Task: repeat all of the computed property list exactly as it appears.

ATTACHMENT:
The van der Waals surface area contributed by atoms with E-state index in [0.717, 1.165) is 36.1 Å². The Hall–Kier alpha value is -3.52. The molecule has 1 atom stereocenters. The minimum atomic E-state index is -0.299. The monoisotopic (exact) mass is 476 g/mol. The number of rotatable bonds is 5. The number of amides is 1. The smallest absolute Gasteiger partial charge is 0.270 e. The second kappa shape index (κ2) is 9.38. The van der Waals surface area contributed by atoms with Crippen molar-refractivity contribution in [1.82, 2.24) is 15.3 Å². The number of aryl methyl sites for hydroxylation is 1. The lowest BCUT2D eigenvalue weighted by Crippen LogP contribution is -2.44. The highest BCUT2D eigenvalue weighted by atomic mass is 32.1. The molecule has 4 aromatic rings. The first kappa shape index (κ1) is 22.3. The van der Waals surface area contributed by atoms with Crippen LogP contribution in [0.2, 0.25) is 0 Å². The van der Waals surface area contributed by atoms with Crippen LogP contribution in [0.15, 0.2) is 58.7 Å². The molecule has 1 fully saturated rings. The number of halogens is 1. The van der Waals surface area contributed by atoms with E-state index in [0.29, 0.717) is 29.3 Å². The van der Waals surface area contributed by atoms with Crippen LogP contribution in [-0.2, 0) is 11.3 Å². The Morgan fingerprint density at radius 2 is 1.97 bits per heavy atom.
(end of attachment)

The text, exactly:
The van der Waals surface area contributed by atoms with E-state index in [0.717, 1.165) is 36.1 Å². The Hall–Kier alpha value is -3.52. The molecule has 1 atom stereocenters. The minimum atomic E-state index is -0.299. The monoisotopic (exact) mass is 476 g/mol. The number of rotatable bonds is 5. The number of amides is 1. The smallest absolute Gasteiger partial charge is 0.270 e. The second kappa shape index (κ2) is 9.38. The van der Waals surface area contributed by atoms with Crippen molar-refractivity contribution in [1.82, 2.24) is 15.3 Å². The number of aryl methyl sites for hydroxylation is 1. The lowest BCUT2D eigenvalue weighted by Crippen LogP contribution is -2.44. The highest BCUT2D eigenvalue weighted by atomic mass is 32.1. The molecule has 4 aromatic rings. The first kappa shape index (κ1) is 22.3. The van der Waals surface area contributed by atoms with Crippen LogP contribution in [0.2, 0.25) is 0 Å². The van der Waals surface area contributed by atoms with Crippen LogP contribution in [0.15, 0.2) is 58.7 Å². The molecule has 1 fully saturated rings. The number of halogens is 1. The van der Waals surface area contributed by atoms with E-state index in [0.29, 0.717) is 29.3 Å². The van der Waals surface area contributed by atoms with Crippen LogP contribution in [-0.2, 0) is 11.3 Å². The Morgan fingerprint density at radius 2 is 1.97 bits per heavy atom.